The massage was very relaxing, however,  I found that I really wanted to ask so many questions, but couldn’t as it would have spoilt the relaxing atmosphere, which, as this was a ‘hen-do group thing’ would have meant spoiling other peoples relaxing moments. I wanted to know if the masseuse ended up with aching hands, whether masseuse often suffered with arthritis or carpel tunnel syndrome in later life, why she seemed to count carefully down my vertebrae before swooshing her fingers down from spine to side of the back, how comes her hands seemed to generate so much heat from her palm as they traversed my back and if she could feel any tension or not within my muscles, (she didn’t seem to stop and work on any places in particular, though I know others were told there were knots and had them ‘kneaded away’.)

p getting grips

getting to grips with my funny feet

We also had time to indulged in a nice swim while we waited for our turn, which I always enjoy! Then came the time for the pedicure. I was quite surprised that there was no soaking of the feet involved, but then as we had been swimming perhaps our feet were already softened. The filing with a fairly coarse emery board was fast and tickled the ends of my toes. The blocks that were used to rub away dry skin and a layer off the hard skin was effective. I couldn’t help wondering if the girls really ought to be wearing a mask as they certainly seemed to be a dust created, perhaps it isn’t a dangerous one? The massaging of the foot with creams was surprisingly pleasant and not ticklish at all.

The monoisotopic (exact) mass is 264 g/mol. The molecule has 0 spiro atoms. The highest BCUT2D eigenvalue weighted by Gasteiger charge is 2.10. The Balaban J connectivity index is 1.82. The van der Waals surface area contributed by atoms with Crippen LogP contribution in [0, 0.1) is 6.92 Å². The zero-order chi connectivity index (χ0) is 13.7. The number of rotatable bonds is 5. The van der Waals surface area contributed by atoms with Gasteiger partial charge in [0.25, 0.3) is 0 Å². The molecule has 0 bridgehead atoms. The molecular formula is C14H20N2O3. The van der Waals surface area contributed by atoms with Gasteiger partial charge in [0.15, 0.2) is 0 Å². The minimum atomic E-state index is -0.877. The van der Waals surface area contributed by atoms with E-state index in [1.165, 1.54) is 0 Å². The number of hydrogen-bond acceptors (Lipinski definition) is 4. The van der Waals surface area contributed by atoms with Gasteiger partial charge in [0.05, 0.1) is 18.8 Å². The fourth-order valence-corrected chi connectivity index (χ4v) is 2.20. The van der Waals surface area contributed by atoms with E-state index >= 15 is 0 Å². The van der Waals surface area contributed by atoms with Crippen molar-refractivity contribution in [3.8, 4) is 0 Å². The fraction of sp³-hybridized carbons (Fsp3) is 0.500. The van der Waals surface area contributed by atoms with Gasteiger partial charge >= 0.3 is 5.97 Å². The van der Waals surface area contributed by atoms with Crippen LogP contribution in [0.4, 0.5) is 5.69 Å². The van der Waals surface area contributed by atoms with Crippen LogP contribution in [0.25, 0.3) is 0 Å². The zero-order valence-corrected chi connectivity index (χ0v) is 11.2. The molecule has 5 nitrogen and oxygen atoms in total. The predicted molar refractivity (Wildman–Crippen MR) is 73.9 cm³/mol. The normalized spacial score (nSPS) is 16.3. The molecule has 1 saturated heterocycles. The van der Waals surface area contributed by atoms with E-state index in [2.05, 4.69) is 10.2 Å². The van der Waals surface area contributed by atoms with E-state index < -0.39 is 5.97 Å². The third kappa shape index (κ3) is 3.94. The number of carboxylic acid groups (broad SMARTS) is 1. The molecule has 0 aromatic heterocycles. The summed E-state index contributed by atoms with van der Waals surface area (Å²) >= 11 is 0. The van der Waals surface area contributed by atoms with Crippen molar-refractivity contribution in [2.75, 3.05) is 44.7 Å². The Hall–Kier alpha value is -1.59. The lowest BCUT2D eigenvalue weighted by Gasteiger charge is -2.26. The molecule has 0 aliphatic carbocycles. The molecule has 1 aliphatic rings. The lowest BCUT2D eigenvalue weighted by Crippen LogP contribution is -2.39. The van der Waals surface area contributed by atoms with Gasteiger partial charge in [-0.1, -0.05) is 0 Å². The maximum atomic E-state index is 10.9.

p finish touches

finishing touches

Then came the nail lacquer. Now, I decided to go for a burgundy to match the dress I will be wearing for the wedding, but also opted for a layer of sparkle so they’d go well with belly dancing (which you all know I love!) Now I just have to avoid kicking something and chipping it before the big day!

So… if I count this as one of my 6 at 60 … the question is ‘would I do it again?’ Well, to be honest, probably not. It was a great as part of a really fun day with a super group of ladies, but I don’t think I’d go for a massage and a pedicure on my own (unless to ask all those questions!). Did I get anything else out of the day? Well, yes, and this is what is so great about being an author, just about anything you do, try, learn or experience is great fodder for the creative brain, adding dimensions to your characters!

Do you love a massage or a pedicure?

What is your favourite ‘beauty treatment’?

Do share, you know I love to hear from you!


How to be a Pirate …

You may have missed me ( or not) but I have been away and had not got my act together sufficiently to have blogs up and ready to post. I had been a very good girl earlier when I knew I was going to be busy and had prepared posts for your delectation. However, in the afterglow of being visited by my ‘long-missed’ grandchildren I did not get more in hand for when I went away. Enough waffle! (or perhaps not …  that might mean the end of the whole blog if I say that!)